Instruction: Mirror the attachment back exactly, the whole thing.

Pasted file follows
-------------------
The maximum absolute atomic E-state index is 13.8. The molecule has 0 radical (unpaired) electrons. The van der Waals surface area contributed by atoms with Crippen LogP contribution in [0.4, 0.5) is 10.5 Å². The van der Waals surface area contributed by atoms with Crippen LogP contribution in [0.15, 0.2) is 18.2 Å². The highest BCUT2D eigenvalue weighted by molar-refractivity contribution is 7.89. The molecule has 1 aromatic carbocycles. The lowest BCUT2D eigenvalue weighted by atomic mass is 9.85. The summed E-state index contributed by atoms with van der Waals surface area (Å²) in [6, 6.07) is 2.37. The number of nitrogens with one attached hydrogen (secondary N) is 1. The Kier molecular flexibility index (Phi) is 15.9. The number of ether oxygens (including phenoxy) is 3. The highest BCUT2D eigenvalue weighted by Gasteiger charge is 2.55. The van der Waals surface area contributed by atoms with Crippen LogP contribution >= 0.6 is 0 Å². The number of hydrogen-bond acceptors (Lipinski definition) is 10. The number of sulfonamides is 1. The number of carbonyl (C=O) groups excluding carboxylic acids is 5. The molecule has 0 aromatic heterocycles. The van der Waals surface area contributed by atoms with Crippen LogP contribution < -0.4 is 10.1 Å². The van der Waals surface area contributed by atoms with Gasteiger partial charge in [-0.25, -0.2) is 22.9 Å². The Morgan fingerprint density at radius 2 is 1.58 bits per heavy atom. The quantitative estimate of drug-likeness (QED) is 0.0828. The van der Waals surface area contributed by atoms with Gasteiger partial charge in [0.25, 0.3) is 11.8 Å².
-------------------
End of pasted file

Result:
The maximum absolute atomic E-state index is 13.8. The molecule has 0 radical (unpaired) electrons. The van der Waals surface area contributed by atoms with Crippen LogP contribution in [0.4, 0.5) is 10.5 Å². The van der Waals surface area contributed by atoms with Crippen LogP contribution in [0.15, 0.2) is 18.2 Å². The highest BCUT2D eigenvalue weighted by molar-refractivity contribution is 7.89. The molecule has 1 aromatic carbocycles. The lowest BCUT2D eigenvalue weighted by atomic mass is 9.85. The summed E-state index contributed by atoms with van der Waals surface area (Å²) in [6, 6.07) is 2.37. The number of nitrogens with one attached hydrogen (secondary N) is 1. The Kier molecular flexibility index (Phi) is 15.9. The number of ether oxygens (including phenoxy) is 3. The highest BCUT2D eigenvalue weighted by Gasteiger charge is 2.55. The van der Waals surface area contributed by atoms with Crippen LogP contribution >= 0.6 is 0 Å². The number of hydrogen-bond acceptors (Lipinski definition) is 10. The number of sulfonamides is 1. The number of carbonyl (C=O) groups excluding carboxylic acids is 5. The molecule has 0 aromatic heterocycles. The van der Waals surface area contributed by atoms with Crippen LogP contribution < -0.4 is 10.1 Å². The van der Waals surface area contributed by atoms with Gasteiger partial charge in [-0.25, -0.2) is 22.9 Å². The Morgan fingerprint density at radius 2 is 1.58 bits per heavy atom. The quantitative estimate of drug-likeness (QED) is 0.0828. The van der Waals surface area contributed by atoms with Gasteiger partial charge in [0.25, 0.3) is 11.8 Å².